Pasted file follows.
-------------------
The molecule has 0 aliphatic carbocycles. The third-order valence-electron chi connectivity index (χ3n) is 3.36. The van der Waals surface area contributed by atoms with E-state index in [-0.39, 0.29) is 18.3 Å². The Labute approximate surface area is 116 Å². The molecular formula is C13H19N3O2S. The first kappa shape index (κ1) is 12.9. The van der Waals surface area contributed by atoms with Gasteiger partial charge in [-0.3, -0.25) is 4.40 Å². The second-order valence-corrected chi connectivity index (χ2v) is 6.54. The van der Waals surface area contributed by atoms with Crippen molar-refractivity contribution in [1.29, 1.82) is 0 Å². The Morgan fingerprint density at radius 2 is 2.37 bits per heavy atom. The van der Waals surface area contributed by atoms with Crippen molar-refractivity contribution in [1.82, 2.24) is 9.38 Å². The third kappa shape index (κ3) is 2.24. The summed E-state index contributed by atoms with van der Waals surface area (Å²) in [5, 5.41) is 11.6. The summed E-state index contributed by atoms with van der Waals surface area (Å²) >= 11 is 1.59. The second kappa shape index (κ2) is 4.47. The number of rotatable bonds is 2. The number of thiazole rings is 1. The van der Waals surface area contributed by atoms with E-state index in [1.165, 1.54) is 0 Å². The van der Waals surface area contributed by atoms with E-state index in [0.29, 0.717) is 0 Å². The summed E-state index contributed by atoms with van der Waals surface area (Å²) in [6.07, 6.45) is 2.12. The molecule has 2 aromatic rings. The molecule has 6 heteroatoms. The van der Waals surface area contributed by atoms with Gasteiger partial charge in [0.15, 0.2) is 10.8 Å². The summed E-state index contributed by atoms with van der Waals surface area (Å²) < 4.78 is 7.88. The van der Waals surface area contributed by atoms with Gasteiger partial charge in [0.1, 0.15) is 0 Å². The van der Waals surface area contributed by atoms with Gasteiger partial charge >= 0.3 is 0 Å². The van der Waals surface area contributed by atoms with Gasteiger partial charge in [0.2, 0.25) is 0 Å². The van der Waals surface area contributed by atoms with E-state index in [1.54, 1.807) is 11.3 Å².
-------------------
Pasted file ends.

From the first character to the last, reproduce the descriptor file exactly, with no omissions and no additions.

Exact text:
The molecule has 0 aliphatic carbocycles. The third-order valence-electron chi connectivity index (χ3n) is 3.36. The van der Waals surface area contributed by atoms with E-state index in [-0.39, 0.29) is 18.3 Å². The Labute approximate surface area is 116 Å². The molecular formula is C13H19N3O2S. The first kappa shape index (κ1) is 12.9. The van der Waals surface area contributed by atoms with Gasteiger partial charge in [-0.3, -0.25) is 4.40 Å². The second-order valence-corrected chi connectivity index (χ2v) is 6.54. The van der Waals surface area contributed by atoms with Crippen molar-refractivity contribution in [1.29, 1.82) is 0 Å². The Morgan fingerprint density at radius 2 is 2.37 bits per heavy atom. The van der Waals surface area contributed by atoms with Crippen molar-refractivity contribution in [1.82, 2.24) is 9.38 Å². The third kappa shape index (κ3) is 2.24. The summed E-state index contributed by atoms with van der Waals surface area (Å²) in [5, 5.41) is 11.6. The summed E-state index contributed by atoms with van der Waals surface area (Å²) >= 11 is 1.59. The second kappa shape index (κ2) is 4.47. The number of rotatable bonds is 2. The number of thiazole rings is 1. The van der Waals surface area contributed by atoms with E-state index in [1.165, 1.54) is 0 Å². The van der Waals surface area contributed by atoms with E-state index in [0.29, 0.717) is 0 Å². The summed E-state index contributed by atoms with van der Waals surface area (Å²) in [6.07, 6.45) is 2.12. The molecule has 2 aromatic rings. The molecule has 6 heteroatoms. The van der Waals surface area contributed by atoms with Gasteiger partial charge in [0.15, 0.2) is 10.8 Å². The summed E-state index contributed by atoms with van der Waals surface area (Å²) < 4.78 is 7.88. The van der Waals surface area contributed by atoms with Gasteiger partial charge in [0.1, 0.15) is 0 Å². The van der Waals surface area contributed by atoms with Gasteiger partial charge >= 0.3 is 0 Å². The van der Waals surface area contributed by atoms with Gasteiger partial charge in [0.2, 0.25) is 0 Å². The van der Waals surface area contributed by atoms with E-state index in [1.54, 1.807) is 11.3 Å².